Universities told to end grade inflation
Education Secretary Damian Hinds is calling for universities to end grade inflation, by curbing unexplained increases in firsts and 2:1s awarded
Universities must end the steep-rise of ‘unjustifiable’ first class degrees to maintain the UK university sector’s world class reputation, Education Secretary Damian Hinds has said today (24 March).
In the second in a series of interventions across higher education, Mr Hinds wants action taken across the sector to put a stop to artificial grade inflation starting from the next academic year – in a bid to reset the proportion of firsts and 2:1s awarded by universities.
Analysis published by the Office for Students (OfS) in December 2018 showed that 27% of students obtained a first-class honours degree in 2016/17, up from 16% in 2010/11. Of all university students, 78% now obtain an upper degree (first or 2:1), up from 67% in 2010/11. Analysis of these figures concluded that the scale of this rise cannot be attributed to the rise in pupils’ prior attainment or changes in student demographics alone.
The OfS data also revealed that 50.1% of students at the University of Surrey were awarded a first class degree in 2016-17, while at the University of Huddersfield 37.9% of students were awarded a first class degree in 2016-17.
Mr Hinds has today announced a clear expectation that the OfS should directly challenge institutions where they find clear evidence of artificial grade inflation occurring.
Education Secretary Damian Hinds said:
"Our universities are world-class and world leading, with four ranked among the top ten in the world, and attracting thousands of international students. At the heart of that global reputation is a trust in the quality and high standards of the education provided.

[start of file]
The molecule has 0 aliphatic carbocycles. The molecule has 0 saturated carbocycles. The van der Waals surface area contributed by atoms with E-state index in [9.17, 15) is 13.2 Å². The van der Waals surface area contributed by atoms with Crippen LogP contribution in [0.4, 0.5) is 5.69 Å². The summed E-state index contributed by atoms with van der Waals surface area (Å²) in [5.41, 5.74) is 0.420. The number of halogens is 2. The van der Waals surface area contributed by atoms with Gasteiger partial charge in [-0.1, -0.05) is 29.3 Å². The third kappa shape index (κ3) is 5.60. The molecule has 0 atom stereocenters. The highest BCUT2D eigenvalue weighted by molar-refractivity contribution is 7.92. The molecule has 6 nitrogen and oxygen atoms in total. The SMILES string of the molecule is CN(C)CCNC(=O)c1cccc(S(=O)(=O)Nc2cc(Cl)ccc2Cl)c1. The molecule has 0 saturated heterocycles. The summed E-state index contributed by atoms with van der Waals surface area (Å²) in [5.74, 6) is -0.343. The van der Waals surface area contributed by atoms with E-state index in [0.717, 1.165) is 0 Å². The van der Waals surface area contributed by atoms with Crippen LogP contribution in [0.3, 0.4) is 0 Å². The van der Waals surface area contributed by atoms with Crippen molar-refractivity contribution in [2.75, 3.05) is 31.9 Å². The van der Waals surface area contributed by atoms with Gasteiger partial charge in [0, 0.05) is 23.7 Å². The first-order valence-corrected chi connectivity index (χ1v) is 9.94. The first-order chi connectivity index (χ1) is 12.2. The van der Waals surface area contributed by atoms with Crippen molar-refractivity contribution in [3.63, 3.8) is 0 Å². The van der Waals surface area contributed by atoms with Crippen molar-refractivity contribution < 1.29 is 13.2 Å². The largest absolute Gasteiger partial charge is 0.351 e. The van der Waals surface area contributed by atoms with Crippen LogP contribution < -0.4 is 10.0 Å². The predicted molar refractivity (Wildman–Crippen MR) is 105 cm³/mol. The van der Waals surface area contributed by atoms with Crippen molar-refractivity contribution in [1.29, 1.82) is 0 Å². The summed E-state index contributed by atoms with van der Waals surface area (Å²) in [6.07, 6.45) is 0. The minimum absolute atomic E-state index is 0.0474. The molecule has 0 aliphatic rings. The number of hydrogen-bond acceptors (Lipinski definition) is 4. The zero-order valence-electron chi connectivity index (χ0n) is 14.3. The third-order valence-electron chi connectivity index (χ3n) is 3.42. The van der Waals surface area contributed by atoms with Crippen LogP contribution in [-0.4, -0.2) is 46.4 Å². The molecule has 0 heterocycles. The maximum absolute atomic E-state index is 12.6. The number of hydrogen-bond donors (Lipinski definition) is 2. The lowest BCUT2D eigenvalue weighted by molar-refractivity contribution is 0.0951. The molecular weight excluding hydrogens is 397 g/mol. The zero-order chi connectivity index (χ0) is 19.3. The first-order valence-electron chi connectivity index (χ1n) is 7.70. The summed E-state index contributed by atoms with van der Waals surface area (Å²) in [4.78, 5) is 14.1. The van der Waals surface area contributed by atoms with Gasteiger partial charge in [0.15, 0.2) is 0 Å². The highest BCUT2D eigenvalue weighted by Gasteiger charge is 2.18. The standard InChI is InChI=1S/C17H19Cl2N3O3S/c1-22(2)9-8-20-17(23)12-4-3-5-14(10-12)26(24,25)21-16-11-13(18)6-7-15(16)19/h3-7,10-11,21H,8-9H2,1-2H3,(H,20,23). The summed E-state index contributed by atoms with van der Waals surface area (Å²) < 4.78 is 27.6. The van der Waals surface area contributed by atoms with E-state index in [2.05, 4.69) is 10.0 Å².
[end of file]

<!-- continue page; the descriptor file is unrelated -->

"Unjustifiable, artificial grade inflation threatens that. It cannot be right that students in one year are awarded higher grades for the same level of achievement than those in previous years. We owe it to the hardworking students who have earned those top grades to stamp out this unfair practice.
"I expect the Office for Students – when they have their full range of powers – to challenge those institutions that record an unjustifiable rise in the proportion of top degrees being awarded."
The OfS’ statutory powers are on course to be strengthened through new regulations due to be laid in Parliament later this year, which once agreed allow the OfS to levy fines of up to £500,000 or two per cent of a university’s income (whichever is higher).
Universities found to be damaging students’ interests could be subject to sanctions such as placing additional conditions on their registration, fines, or in the worst case scenario removing a university’s powers to award degrees.
The UK Standing Committee for Quality Assessment, is developing sector-recognised standards to ensure that all degree awards are consistent and fair - due to be completed this academic year.
Universities UK, GuildHE and QAA have been undertaking this work as members of the committee on behalf of the full committee and the sector.
Together, these measures will strengthen the regulator’s ability to challenge universities with unwarranted grade inflation and hold them to account.
Professor Dame Janet Beer, President of Universities UK, said:
"Universities are determined to tackle unexplained grade inflation. The sector’s collective will to take ownership of this challenge is strong, as we recognise it is crucial that we keep the confidence of students, employers and the public, in the value of a university qualification.
"It is important to draw a distinction between grade inflation and grade improvement, where increased investment in teaching and facilities, as well as students working harder than ever, are leading to legitimate increases in grades. Questions raised by this debate will not halt efforts to ensure every student has the opportunity to get the best outcome from their study – a priority shared by the government and the Office for Students.
"We will shortly be publishing the results of a wide-ranging consultation, carried out with sector partners, which includes a statement of intent from universities on how to protect the value of qualifications across the UK."